Too often, the challenges surrounding food security are tackled by different groups of experts in siloes. As a result, they can seem insurmountable, but in practice, real world solutions are possible.
Forums like the Chicago Council Global Food Security Symposium are important catalysts – helping to integrate debate, break down these siloes and canvas holistic solutions.
As a global agribusiness, addressing food security is one of six developmental challenges that Olam is concerned about. The others being, water security; climate change; energy security and building a new paradigm of sustainable and profitable growth without massively depleting “natural capital”. The sixth – how we reduce inequality and foster inclusive growth – underpins all others. These six challenges have interlocked causes.
These challenges touch almost every aspect of life, business and politics today. Their scale and inter-dependency mean there is a real risk they can be placed in the “too hard” basket.
We recognise that Olam is in a strong position to influence a new dynamic in how these challenges could be approached. In sourcing directly from 3.9 million smallholders, we see the issues firsthand on remote up-country farms. Then, as one of the world’s largest corporate farmers with our own large-scale plantations and farms from the USA to Africa, our teams are gaining constant insights about what it takes to get the best yield from highly specific (and changing) conditions – the ongoing drought in California being a case in point. By analysing this data from the developing world farmer with a 2 hectare plot through to industrial scale agri-operations, we are able to act as catalysts for multi-stakeholder collaboration in addressing this challenge.
Together we must:
- Increase productivity and yield for smallholder farmers through training, and provide financial, social and environmental support. Equally, recognise that the ability of large-scale farms to ‘grow responsibly’ is essential and that they can also embrace local smallholders to mutual benefit.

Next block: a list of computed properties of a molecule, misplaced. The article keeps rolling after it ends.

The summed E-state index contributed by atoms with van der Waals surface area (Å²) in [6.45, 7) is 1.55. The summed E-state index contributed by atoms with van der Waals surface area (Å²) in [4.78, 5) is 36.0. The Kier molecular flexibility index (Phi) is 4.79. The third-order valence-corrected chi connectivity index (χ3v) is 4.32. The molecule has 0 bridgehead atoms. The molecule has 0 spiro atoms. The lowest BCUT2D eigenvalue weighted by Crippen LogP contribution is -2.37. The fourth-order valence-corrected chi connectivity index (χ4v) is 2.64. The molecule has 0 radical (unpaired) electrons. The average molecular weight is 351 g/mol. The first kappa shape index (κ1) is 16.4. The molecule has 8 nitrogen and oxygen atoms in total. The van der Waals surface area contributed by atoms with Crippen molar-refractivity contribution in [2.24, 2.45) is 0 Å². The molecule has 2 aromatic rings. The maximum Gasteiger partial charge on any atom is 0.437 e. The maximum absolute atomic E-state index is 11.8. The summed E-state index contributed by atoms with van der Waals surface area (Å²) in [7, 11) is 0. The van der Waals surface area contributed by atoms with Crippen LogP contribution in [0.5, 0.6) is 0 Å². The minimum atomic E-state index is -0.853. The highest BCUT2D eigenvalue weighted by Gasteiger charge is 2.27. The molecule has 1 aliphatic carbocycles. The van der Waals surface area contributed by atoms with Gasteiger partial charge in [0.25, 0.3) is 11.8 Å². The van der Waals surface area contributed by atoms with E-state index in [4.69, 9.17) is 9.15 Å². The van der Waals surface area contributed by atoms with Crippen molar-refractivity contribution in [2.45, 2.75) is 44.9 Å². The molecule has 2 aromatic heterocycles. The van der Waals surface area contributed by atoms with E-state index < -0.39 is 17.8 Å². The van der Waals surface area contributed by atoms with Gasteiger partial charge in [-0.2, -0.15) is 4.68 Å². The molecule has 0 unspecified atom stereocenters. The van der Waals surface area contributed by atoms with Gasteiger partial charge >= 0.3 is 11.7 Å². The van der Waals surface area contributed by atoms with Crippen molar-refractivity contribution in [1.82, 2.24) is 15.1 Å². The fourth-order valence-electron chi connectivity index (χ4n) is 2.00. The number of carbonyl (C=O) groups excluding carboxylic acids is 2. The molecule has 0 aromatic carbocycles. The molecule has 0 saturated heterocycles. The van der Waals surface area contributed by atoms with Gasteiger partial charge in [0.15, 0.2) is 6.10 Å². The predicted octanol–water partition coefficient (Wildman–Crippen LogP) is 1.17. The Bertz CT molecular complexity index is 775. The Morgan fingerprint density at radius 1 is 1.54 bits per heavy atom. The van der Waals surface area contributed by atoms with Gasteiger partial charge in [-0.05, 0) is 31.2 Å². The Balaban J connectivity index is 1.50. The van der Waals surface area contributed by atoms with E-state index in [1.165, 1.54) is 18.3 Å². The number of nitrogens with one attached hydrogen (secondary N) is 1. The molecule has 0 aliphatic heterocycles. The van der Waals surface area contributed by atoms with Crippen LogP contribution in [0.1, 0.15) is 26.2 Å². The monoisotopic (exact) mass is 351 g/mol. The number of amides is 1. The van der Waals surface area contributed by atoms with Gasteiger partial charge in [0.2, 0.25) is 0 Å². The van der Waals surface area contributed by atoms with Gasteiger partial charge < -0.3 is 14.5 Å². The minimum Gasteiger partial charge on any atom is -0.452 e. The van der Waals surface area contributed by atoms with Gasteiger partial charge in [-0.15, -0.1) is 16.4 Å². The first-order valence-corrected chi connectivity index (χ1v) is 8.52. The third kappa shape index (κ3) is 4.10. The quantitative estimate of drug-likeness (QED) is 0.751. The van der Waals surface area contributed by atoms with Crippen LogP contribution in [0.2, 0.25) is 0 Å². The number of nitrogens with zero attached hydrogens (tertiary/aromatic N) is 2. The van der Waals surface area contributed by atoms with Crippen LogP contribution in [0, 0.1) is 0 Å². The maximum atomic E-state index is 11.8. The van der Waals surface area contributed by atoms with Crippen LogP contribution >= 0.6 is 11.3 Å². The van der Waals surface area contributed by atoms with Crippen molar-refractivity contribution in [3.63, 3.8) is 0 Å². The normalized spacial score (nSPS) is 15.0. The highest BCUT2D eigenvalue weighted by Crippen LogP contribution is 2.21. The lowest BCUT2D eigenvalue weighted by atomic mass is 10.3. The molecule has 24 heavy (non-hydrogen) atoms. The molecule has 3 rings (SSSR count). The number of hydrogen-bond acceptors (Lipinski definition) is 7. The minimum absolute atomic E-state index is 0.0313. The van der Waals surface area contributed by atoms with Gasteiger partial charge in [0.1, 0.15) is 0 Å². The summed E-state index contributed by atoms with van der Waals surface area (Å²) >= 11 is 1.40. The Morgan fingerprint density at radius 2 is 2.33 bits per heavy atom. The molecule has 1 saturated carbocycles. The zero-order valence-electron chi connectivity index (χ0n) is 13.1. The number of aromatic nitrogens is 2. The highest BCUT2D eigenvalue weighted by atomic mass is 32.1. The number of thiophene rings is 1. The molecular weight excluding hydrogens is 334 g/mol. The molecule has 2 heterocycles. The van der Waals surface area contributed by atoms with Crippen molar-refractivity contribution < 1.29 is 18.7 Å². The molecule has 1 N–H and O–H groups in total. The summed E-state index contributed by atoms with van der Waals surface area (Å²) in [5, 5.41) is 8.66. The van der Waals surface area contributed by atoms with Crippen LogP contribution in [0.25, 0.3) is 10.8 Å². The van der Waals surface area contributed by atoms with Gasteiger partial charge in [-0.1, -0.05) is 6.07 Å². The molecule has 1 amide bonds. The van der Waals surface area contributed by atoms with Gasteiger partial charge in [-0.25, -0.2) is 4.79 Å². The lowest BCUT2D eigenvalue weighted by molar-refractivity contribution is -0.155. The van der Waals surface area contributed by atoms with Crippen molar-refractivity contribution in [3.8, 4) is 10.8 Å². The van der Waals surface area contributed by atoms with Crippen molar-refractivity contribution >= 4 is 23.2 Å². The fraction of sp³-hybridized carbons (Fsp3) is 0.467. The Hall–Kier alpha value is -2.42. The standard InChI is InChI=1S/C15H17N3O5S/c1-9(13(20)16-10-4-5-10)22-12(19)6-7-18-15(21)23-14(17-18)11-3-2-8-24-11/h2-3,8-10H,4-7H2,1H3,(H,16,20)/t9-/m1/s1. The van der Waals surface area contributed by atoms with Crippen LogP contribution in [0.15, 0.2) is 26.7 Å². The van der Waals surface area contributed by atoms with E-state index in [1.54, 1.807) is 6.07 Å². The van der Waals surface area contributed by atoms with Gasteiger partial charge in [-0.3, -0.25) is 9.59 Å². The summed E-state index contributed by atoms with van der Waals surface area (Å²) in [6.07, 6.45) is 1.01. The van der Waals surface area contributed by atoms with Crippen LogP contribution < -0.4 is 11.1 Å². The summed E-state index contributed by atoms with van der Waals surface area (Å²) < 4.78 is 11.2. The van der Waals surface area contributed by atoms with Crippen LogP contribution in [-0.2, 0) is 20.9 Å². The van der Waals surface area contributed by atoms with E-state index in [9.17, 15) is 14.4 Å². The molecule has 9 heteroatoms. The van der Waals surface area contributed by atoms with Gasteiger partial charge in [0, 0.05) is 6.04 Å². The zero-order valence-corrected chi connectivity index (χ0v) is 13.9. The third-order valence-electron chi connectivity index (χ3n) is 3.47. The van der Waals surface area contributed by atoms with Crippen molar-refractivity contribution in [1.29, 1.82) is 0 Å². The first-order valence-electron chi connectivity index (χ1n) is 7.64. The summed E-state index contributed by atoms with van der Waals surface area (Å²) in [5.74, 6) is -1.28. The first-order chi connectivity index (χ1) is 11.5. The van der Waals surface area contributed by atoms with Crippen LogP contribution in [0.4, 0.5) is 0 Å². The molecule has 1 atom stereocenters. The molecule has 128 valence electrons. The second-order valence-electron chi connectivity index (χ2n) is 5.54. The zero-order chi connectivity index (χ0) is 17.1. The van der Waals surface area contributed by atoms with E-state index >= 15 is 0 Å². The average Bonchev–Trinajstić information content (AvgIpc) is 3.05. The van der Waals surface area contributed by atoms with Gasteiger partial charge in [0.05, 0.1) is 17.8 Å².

- Contribute to nutrition through education, crop diversification and production of healthy packaged foods, while also reducing post-harvest losses and food waste.
- Improve water usage and irrigation efficiency and use zero till farming to minimise land degradation.
- Be active in public private partnerships, helping to shape policy frameworks that support inclusive and sustainable growth.
And let us not forget innovation and a willingness to listen to what may, in fact, seem to go against the grain.
One such example, the climate-smart methodology on the System of Rice Intensification (SRI), can only be described as counter-intuitive. It requires 80-90% fewer rice seeds than standard methods, up to 50% less water and often no fertiliser, yet yields are boosted by 20-50%, with farmers’ costs reduced by 10-20%.
Housed at Cornell University New York, Professor Norman Uphoff and the SRI International Network and Resources Center’s work on researching and promoting these remarkable results has just been awarded the inaugural Olam Prize for Innovation in Food Security, launched with our partner Agropolis Fondation. The international jury of experts were looking for an outstanding innovation that had a real and measurable impact on the availability, affordability, accessibility or adequacy of food.
Professor Uphoff and his hundreds of colleagues around the world, through robust science and trials, have made SRI a reality on the ground, helping to positively impact 55 rice producing countries.
It is a prime example of disruptive innovation in action – cutting across the multi-dimensional facets of the food security challenge. In my opinion, this challenging of the status quo is without doubt the most likely route to providing all the people in the world with enough of the right kind of food at a price they and their children can afford.